In 2005, my son, Nick, a brilliant artist, was diagnosed with schizophrenia. I found myself alone in a frightening world, in the dark, and required, as Mother, to figure it out. It takes fierce and unbridled love. But it also takes INFORMATION. There is a lot of help available.

At first I felt isolated, ashamed, in the dirty horrible world I had to keep this from outsiders. I have since found that the only way out of the hole to to allow others to help. Seek information. IGNORE stigma. I've been doing this for over ten years is possible. Possible to move through the days with understanding. I'm not saying it's easy—you go ass over teakettle for sure. But you can do it. I have come through this journey, with my family, still feeling lucky. Still in love with this life. Still pissed. Changed, but still standing.

Here are some of the things I suggest you do, Mothers.



Knowledge is Power:

Educate Yourself


"Surviving Schizophrenia" by E. Torrey Fuller, M.D. (Harper Perennial, 1983)

"Out of the Shadows: Confronting America’s Mental Illness Crisis" by E. Torrey Fuller, M.D. (John Wiley & Sons, Inc., 1997)

"Schizophrenia and Civilization" by E. Torrey Fuller, M.D. (John Wiley & Sons, Inc. 1998)

"No One Cares About Crazy People: My Family and the Heartbreak of Mental Illness in America" by Ron Powers (Hachette Book Group, 2017)

"Crazy: A Father’s Search Through America’s Mental Health Madness” by Pete Earley (Putnam, 2006)

"72 Hour Hold" by Bebe Moore Campbell (Alfred a. Knopf, 2005)

"A Beautiful Madness: Living with Manic Depressive Illness" by Patty Duke and Gloria Hochman (Vintage Books, 1997)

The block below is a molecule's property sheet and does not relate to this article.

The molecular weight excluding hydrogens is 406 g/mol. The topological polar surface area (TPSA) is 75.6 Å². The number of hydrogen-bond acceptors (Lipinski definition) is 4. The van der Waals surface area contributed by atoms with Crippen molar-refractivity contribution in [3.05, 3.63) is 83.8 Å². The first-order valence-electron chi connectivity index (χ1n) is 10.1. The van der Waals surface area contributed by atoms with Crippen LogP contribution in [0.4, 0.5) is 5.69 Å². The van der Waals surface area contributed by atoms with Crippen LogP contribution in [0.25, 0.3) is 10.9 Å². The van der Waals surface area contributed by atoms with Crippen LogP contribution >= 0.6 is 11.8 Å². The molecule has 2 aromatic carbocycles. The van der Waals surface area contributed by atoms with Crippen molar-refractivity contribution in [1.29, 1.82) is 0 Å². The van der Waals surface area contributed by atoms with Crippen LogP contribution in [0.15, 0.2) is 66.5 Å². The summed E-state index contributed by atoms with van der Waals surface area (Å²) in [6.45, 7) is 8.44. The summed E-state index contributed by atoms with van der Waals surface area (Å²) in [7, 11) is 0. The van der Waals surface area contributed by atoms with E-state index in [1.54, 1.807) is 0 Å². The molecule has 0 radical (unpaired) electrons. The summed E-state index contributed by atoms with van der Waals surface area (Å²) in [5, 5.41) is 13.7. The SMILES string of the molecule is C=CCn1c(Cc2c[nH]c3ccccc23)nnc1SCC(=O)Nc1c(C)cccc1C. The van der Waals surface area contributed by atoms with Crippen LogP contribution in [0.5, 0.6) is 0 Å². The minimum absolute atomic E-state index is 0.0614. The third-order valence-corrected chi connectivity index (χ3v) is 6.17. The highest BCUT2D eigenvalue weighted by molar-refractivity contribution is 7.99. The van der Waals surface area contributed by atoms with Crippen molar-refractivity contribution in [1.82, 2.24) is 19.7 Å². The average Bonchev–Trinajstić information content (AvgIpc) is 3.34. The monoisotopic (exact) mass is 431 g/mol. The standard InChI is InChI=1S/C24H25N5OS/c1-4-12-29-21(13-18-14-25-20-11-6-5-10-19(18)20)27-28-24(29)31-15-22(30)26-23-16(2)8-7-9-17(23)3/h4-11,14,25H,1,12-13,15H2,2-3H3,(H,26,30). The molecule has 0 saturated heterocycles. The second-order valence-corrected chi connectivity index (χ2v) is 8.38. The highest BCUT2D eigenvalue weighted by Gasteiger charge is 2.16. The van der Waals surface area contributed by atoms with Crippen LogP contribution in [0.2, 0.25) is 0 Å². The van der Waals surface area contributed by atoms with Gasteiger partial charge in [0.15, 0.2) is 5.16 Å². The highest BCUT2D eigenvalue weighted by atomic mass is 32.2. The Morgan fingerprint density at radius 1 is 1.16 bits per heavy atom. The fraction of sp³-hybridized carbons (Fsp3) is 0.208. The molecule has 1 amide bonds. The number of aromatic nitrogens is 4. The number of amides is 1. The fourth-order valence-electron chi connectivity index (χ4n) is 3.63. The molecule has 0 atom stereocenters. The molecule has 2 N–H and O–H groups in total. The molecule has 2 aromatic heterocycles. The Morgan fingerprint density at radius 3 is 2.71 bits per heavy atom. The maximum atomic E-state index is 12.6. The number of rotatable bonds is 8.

"An Unquiet Mind: A Memoir of Moods and Madness" by Kay Redfield Jamison (Vintage Books, 1992)

"Prozac Nation: Young and Depressed in America" by Elizabeth Wurtzel (Riverhead Trade, 1994)

"The Bell Jar" by Sylvia Plath (Harper & Row, 1971)

"Darkness Visible: A Memoir of Madness" by William Styron (Vintage Books, 1992)

"I Am Not Sick I Don’t Need Help!: How to Help Someone with Mental Illness Accept Treatment" by Dr. Xavier Amador (Vida Press, 2000)

"Furiously Happy: A Funny Book About Horrible Things" by Jenny Larson (MacMillan Publishers, 2015)

"Monkey Mind: A Memoir of Anxiety" by David Smith (Simon and Shuster, 2012

"Madness in the Streets: How Psychiatry and the Law Abandoned the Mentally Ill" by Rael Jean Isaac and Virginia C. Armat (The Freedom Press, 1990)

"I Know This Much Is True" by Wally Lamb (Harper Collins, 1998)

"The Man Who Mistook His Wife for a Hat: And Other Clinical Tails" by Oliver Saks (Gerald Duckworth, 1985)

"The Noonday Demon: An Atlas of Depression" by Andrew Solomon (Schriber, 2001)

"The Mad Among Us: A History of the Care of America’s Mentally Ill" by Gerald N. Grob (The Free Press, 1994)

"He Wanted the Moon: The Madness and Medical Genius of Dr. Perry Baird, and His Daughter's Quest to Know Him" by Mimi Baird (Penguin Random House, 2015)



I was always a person who didn't need anyone's help. I could handle it. Until this. Take it from me: SEEK HELP.


NAMI National Alliance on Mental Illness                                       

Main: (703) 524-7600                                                                        

Helpline: (800) 950-6264

3803 No. Fairfax Drive, Suite 100

Arlington, VA 22203

NAMI is a grass-roots, national organization with local chapters in every state. Their slogan is "You are not alone" and they mean it. NAMI educates, advocates and fights stigma. They offer support for consumers (that is the term used for the person with mental illness in the vernacular), families and loved ones. When my son was first diagnosed, I was lucky to stumble on the Family to Family program. It is a 12 week, free, educational seminar that covers every aspect of dealing with mental illness.


National Institute of Mental Health

(866) 615-6464

6001 Executive Blvd. 

Bethesda, MD 20892


National Alliance for Research on Schizophrenia and Depression

(800) 829-8289

60 Cutter Mill Road, Suite 404